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Why don’t you smile more? Assertive women in the workforce

I absolutely hate this dance

Photo by Daniel Monteiro on Unsplash

We are women in tech. We are marketers. We are designers. We are UX analysts. We are Python developers. We are Information Architects. We are front-end developers. We are CTIOs. We are content marketers. We are CEOs. We are copywriters. We are project managers. We are thought leaders. We are many, many things.

However, women cannot be everything to everyone. We cannot exist in both the assertive/dominant space, and the sensitive/passive space in perpetuity.

Do you know how friggin’ exhausting it is displaying performative male-centric confidence and then having to provide a matronly smile so male coworkers don’t call you condescending, difficult, or bitchy?

Heaven forbid they take the smile as a ‘mating signal’.

We’re screwed, either way.

Photo by Kinga Cichewicz on Unsplash

Something as simple as “Please read this proposal by the end of the day” turns into a roundabout conversation with pigeon-like cooing.

I ask more times over the course of many days, in many different forms. I feel like a grade school teacher.

I contemplate doing an interpretive dance to get the damn proposal read.

Then, a month later, it’s still not read. I ask more forcefully — I’m called condescending.

The line between ‘get shit done’ and ‘doormat’ is completely obscured.

To command our autonomy and career-related needs, how firm must we, as women, be?

Photo by Keenan Constance on Unsplash

As a woman, I have no problem performing the stereotype of male confidence. As I am staunchly, brazenly confident — confident enough to write, source, and post this piece of work without worrying about reprisal from keyboard wielding neanderthals.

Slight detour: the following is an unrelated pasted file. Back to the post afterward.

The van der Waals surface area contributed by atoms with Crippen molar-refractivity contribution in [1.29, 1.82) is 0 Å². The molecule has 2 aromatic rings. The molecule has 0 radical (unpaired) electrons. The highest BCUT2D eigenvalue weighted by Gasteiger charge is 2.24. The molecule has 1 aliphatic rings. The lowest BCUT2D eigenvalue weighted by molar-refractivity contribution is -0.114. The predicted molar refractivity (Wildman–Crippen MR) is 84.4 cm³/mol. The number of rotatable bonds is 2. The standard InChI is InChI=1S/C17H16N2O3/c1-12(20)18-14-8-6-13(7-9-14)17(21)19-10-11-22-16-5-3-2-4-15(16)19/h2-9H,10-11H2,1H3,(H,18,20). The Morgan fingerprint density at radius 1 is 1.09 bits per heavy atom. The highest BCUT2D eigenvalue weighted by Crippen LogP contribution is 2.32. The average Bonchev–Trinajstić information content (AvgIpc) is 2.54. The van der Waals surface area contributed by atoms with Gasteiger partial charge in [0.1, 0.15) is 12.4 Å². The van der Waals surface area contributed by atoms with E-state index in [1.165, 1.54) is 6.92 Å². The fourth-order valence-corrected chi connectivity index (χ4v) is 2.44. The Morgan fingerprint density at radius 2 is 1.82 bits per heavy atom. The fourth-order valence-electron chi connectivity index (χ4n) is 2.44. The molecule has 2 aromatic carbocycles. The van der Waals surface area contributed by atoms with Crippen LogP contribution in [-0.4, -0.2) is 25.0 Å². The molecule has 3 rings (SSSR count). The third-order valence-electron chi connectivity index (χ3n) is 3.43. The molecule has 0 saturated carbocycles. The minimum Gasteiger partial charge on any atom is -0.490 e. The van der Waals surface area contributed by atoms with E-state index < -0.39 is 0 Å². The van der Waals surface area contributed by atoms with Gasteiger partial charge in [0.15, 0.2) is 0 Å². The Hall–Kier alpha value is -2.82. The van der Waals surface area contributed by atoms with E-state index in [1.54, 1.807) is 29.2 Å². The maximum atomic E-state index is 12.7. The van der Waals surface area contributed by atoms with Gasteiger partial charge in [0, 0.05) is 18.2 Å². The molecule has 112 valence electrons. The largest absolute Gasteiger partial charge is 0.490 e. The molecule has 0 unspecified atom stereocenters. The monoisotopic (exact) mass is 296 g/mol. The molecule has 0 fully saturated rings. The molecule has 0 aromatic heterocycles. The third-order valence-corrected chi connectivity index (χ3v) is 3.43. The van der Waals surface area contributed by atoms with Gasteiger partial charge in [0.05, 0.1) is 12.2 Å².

Is my autonomy and necessity for direct communication ruining my chances of gaining new opportunities?

Does every female techworker ask themselves: did I not smile enough?

I’ve been told it’s my attitude, and yet I see plenty of successful (and not so successful) men with far more swagger than myself.

Swagger that sometimes not only nudges into the asshole bar, but clears over it until their egos rocket into outer space.

It’s very disheartening.

No more can we shuck off the whore/madonna complex in our waking life, than can we slink off the snake skin from our bodies in our corporate front-facing personas.

This is what is required of us, after all. Don’t believe me? Read actual words instead of blasting my comments section.

“… it was more difficult for high performing women than men to influence others in their organization, unless in addition to their high performance the women had others’ interests at heart, as it is stereotypically expected from women.” (Eagly, Wood, & Diekman, 2000)

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Assertive women in the workforce have an added layer of emotional baggage to carry, in order to succeed, it seems.

We have to be so, very, pleasant.

I have no trouble being pleasant.

I can, and have often, been a very agreeable, friendly person.

But I don’t want performative passivity to be a requirement for the success of high performing women. And I don’t want our appearance of confidence to be rooted in the male archetypal expression of that trait.

There is this pervasive entitlement that other people seem to have about a woman’s body, her mind, her agency, her skills, her emotional labor, her decisions (check out the comments section, it’s a salt mine), her time and her behavior.

It’s like women are a giant jigsaw puzzle and everyone gets to move pieces around where they see fit. Too this, not enough that? We get judged on the merit of a smile, not on the merit of a task.

Do you understand how annoying this is?

Women are compartmentalized pieces, up for scrutiny, at any given moment. And do you want to know the worst part? It’s both genders that do this. It also, doesn’t end — at all — when we enter the workplace.

Photo by Daniel Apodaca on Unsplash

I want to thrive and succeed. But I want to succeed based on my productivity, my creativity, and with my mind.

I do not want my success to be contingent on just my soft-skills.

That of which I have in spades.